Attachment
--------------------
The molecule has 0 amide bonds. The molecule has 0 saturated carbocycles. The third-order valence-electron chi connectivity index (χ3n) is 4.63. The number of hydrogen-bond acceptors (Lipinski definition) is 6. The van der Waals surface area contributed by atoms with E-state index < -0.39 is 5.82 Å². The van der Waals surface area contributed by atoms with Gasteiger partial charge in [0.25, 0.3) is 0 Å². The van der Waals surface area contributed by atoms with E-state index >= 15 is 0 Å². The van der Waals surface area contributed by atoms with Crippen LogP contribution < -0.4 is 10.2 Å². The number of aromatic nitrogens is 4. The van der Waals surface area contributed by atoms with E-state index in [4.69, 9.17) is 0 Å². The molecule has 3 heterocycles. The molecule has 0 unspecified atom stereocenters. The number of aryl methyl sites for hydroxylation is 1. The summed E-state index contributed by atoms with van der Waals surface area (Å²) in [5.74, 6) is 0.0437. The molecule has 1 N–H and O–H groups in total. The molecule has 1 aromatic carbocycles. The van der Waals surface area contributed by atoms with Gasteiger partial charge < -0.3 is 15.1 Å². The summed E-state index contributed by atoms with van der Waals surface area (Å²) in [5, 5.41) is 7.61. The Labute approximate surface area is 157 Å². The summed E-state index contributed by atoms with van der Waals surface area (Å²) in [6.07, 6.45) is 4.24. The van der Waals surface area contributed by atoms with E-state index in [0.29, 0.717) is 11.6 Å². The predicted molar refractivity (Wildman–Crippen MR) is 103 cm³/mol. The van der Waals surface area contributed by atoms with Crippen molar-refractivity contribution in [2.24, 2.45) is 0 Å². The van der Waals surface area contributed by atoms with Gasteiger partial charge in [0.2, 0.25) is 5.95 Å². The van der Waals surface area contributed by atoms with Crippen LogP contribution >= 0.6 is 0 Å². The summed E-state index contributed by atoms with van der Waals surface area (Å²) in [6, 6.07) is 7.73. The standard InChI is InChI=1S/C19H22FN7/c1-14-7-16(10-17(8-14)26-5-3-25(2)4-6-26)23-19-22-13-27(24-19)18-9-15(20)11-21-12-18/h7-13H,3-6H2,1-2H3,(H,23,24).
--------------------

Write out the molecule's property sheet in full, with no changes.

The molecule has 0 amide bonds. The molecule has 0 saturated carbocycles. The third-order valence-electron chi connectivity index (χ3n) is 4.63. The number of hydrogen-bond acceptors (Lipinski definition) is 6. The van der Waals surface area contributed by atoms with E-state index < -0.39 is 5.82 Å². The van der Waals surface area contributed by atoms with Gasteiger partial charge in [0.25, 0.3) is 0 Å². The van der Waals surface area contributed by atoms with E-state index >= 15 is 0 Å². The van der Waals surface area contributed by atoms with Crippen LogP contribution < -0.4 is 10.2 Å². The number of aromatic nitrogens is 4. The van der Waals surface area contributed by atoms with E-state index in [4.69, 9.17) is 0 Å². The molecule has 3 heterocycles. The molecule has 0 unspecified atom stereocenters. The number of aryl methyl sites for hydroxylation is 1. The summed E-state index contributed by atoms with van der Waals surface area (Å²) in [5.74, 6) is 0.0437. The molecule has 1 N–H and O–H groups in total. The molecule has 1 aromatic carbocycles. The van der Waals surface area contributed by atoms with Gasteiger partial charge < -0.3 is 15.1 Å². The summed E-state index contributed by atoms with van der Waals surface area (Å²) in [5, 5.41) is 7.61. The Labute approximate surface area is 157 Å². The summed E-state index contributed by atoms with van der Waals surface area (Å²) in [6.07, 6.45) is 4.24. The van der Waals surface area contributed by atoms with E-state index in [0.29, 0.717) is 11.6 Å². The predicted molar refractivity (Wildman–Crippen MR) is 103 cm³/mol. The van der Waals surface area contributed by atoms with Crippen molar-refractivity contribution in [2.24, 2.45) is 0 Å². The van der Waals surface area contributed by atoms with Gasteiger partial charge in [0.2, 0.25) is 5.95 Å². The van der Waals surface area contributed by atoms with Crippen LogP contribution >= 0.6 is 0 Å². The summed E-state index contributed by atoms with van der Waals surface area (Å²) in [6, 6.07) is 7.73. The standard InChI is InChI=1S/C19H22FN7/c1-14-7-16(10-17(8-14)26-5-3-25(2)4-6-26)23-19-22-13-27(24-19)18-9-15(20)11-21-12-18/h7-13H,3-6H2,1-2H3,(H,23,24).